If memory serves, the theater sat in the back of the strip plaza on the Caldor/Woolworth side surrounded by parking lots. Behind it was a hill covered in overgrowth that rose up to the residential neighborhood where I grew up. We used to cut through some neighbors’ yards to the top of this hill, and down a path to the parking lot where the theater was. I remember when they demoed the theater to make way for Shaws. When we pulled the brush aside at the top of the hill where we could stand and look down on Redstone, pile of red cushioned seats that had been ripped out of the theater seemed to be as high as the hill we were standing on. Again, the picture of Redstone seemed almost foreign to me, so who knows how big the pile really was.
“Kick Buttowski â€" Suburban Daredevil” a Disney Cartoon created by a Stoneham native will reference Redstone this upcoming season.
As for the theater in the square, I grew up in Stoneham in the 80s, and until the renovation I do not recall a time when that theater was ever open.

Don Lewis
Don Lewis on June 20, 2010 at 10:22 pm

From 1936 an image of the Stoneham Theatre in Stoneham Square.

TLSLOEWS on June 21, 2010 at 9:05 pm

Great photo as always Don.

rsalters (Ron Salters)
rsalters (Ron Salters) on November 13, 2010 at 1:49 pm

The Stoneham Theatre is listed in the 1927 Film Daily Yearbook as having 700 seats and open 6 days per week. Also listed is a Strand Theatre with 375 seats, open 6 days per week.

MrDJDude on December 15, 2010 at 9:50 am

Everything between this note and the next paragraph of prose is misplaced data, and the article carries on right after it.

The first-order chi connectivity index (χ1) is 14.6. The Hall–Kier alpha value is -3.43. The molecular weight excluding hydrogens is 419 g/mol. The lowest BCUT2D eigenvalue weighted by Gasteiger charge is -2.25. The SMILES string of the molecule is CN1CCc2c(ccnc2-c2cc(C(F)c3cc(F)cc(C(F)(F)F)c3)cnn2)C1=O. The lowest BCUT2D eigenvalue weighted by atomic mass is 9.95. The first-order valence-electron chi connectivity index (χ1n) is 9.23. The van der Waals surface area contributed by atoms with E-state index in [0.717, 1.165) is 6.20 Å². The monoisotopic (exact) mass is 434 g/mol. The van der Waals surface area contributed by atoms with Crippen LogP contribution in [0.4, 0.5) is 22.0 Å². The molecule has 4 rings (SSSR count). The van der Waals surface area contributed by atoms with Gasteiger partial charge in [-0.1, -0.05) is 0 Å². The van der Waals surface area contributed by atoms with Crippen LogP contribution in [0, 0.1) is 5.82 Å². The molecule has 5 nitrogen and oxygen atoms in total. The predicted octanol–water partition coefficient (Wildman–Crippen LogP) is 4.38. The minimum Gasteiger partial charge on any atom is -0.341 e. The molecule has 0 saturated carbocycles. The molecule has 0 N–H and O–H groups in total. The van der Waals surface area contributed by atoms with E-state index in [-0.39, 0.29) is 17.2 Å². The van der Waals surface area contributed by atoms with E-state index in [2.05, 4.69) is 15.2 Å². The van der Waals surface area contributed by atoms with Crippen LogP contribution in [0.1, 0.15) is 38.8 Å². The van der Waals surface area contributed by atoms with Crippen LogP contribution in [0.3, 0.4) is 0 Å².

I have submitted a page for the Stoneham Cinema that was at Redstone Plaza; once it is active I will post a link here for people to follow.

MrDJDude on December 15, 2010 at 11:30 am

Anything concerning the Stoneham Cinema that was in Redstone Plaza should now go on this page:

DENNISMAHANEY1 on September 7, 2016 at 3:38 pm

Looking at the photos and the info on this page I am kicking myself now at 73 living in ABQ. never visited it, for I was once the young manager of the CINEMA at REDSTONE opened it and love that theater it was my first as a theater manger, retired now but will always love not just movie but all theaters thank you all of the STONEHAM area that help me with my career on the site CINEMA TREASURE for CINEMA REDSTONE you may see a photo of the first staff pray they all did well for the sure made my job easy much blessings DENNIS J. MAHANEY

dc025dc025 on July 31, 2017 at 9:29 pm

I was thrown out of this theatre in the early sixties for being too loud during the showing of King of King…a movie soon after Ben Hur.It must have been angry Oscar!! My father counted movie attendence with a hand held counter around the same time. This theater had a very short life showing pornos when it was not being used in the 70’s The towns people were up in arms. I recall a woman named June McTaggart who was part of the witch hunt! No one would go because they were afraid of being spotted!!

Retro_Woman on October 14, 2017 at 9:30 pm

My grandparents briefly owned this theater in the late 60s (68-69). They only owned it for a couple of years and actually may have bought it from the grouchy guy others have mentioned. I believe they were the last people to own it and run it as a movie theater before it was closed and was vacant for all those years. The Redstone Theater which was fairly new and more modern hurt their business so they decided to sell it. And maybe the Woburn Showcase had just opened as well (not sure). I remember as a little kid having my own seat up in the balcony and specifically watching The Jungle Book, and vaguely remember getting to go into the projection booth. I also remember my mother, who worked the candy counter, getting upset with me for giving away candy to kids at the matinee show when she wasn’t looking. Vague but good memories of that theater. Glad that it was eventually rehabbed and given new life.